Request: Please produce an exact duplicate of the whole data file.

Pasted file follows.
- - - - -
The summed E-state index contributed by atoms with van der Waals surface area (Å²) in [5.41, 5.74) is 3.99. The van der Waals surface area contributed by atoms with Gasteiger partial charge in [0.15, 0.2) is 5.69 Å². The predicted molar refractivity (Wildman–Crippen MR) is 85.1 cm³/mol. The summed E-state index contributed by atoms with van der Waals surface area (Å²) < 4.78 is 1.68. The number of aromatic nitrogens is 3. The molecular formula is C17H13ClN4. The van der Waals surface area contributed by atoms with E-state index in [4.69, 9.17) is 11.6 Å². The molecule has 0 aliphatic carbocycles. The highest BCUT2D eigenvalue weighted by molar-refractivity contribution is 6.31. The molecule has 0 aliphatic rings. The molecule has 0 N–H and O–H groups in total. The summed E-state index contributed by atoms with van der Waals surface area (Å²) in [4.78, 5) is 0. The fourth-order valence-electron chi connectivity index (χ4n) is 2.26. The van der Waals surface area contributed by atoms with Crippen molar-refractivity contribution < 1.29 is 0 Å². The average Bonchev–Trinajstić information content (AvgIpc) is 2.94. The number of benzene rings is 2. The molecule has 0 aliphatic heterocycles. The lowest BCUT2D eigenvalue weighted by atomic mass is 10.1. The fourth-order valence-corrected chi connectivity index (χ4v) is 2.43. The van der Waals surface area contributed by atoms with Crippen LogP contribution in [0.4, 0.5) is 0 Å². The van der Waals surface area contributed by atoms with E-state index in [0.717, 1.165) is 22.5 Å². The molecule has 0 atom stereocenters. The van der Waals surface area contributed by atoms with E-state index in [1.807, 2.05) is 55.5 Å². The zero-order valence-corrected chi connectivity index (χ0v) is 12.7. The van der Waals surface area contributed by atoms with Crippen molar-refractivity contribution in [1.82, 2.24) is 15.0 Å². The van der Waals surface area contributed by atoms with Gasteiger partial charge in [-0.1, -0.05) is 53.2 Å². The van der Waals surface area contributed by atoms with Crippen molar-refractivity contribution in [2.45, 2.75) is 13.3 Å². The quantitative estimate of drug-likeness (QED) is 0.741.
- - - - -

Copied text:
The summed E-state index contributed by atoms with van der Waals surface area (Å²) in [5.41, 5.74) is 3.99. The van der Waals surface area contributed by atoms with Gasteiger partial charge in [0.15, 0.2) is 5.69 Å². The predicted molar refractivity (Wildman–Crippen MR) is 85.1 cm³/mol. The summed E-state index contributed by atoms with van der Waals surface area (Å²) < 4.78 is 1.68. The number of aromatic nitrogens is 3. The molecular formula is C17H13ClN4. The van der Waals surface area contributed by atoms with E-state index in [4.69, 9.17) is 11.6 Å². The molecule has 0 aliphatic carbocycles. The highest BCUT2D eigenvalue weighted by molar-refractivity contribution is 6.31. The molecule has 0 aliphatic rings. The molecule has 0 N–H and O–H groups in total. The summed E-state index contributed by atoms with van der Waals surface area (Å²) in [4.78, 5) is 0. The fourth-order valence-electron chi connectivity index (χ4n) is 2.26. The van der Waals surface area contributed by atoms with Crippen molar-refractivity contribution < 1.29 is 0 Å². The average Bonchev–Trinajstić information content (AvgIpc) is 2.94. The number of benzene rings is 2. The molecule has 0 aliphatic heterocycles. The lowest BCUT2D eigenvalue weighted by atomic mass is 10.1. The fourth-order valence-corrected chi connectivity index (χ4v) is 2.43. The van der Waals surface area contributed by atoms with Crippen LogP contribution in [0.4, 0.5) is 0 Å². The van der Waals surface area contributed by atoms with E-state index in [0.717, 1.165) is 22.5 Å². The molecule has 0 atom stereocenters. The van der Waals surface area contributed by atoms with E-state index in [1.807, 2.05) is 55.5 Å². The zero-order valence-corrected chi connectivity index (χ0v) is 12.7. The van der Waals surface area contributed by atoms with Crippen molar-refractivity contribution in [1.82, 2.24) is 15.0 Å². The van der Waals surface area contributed by atoms with Gasteiger partial charge in [-0.1, -0.05) is 53.2 Å². The van der Waals surface area contributed by atoms with Crippen molar-refractivity contribution in [2.45, 2.75) is 13.3 Å². The quantitative estimate of drug-likeness (QED) is 0.741.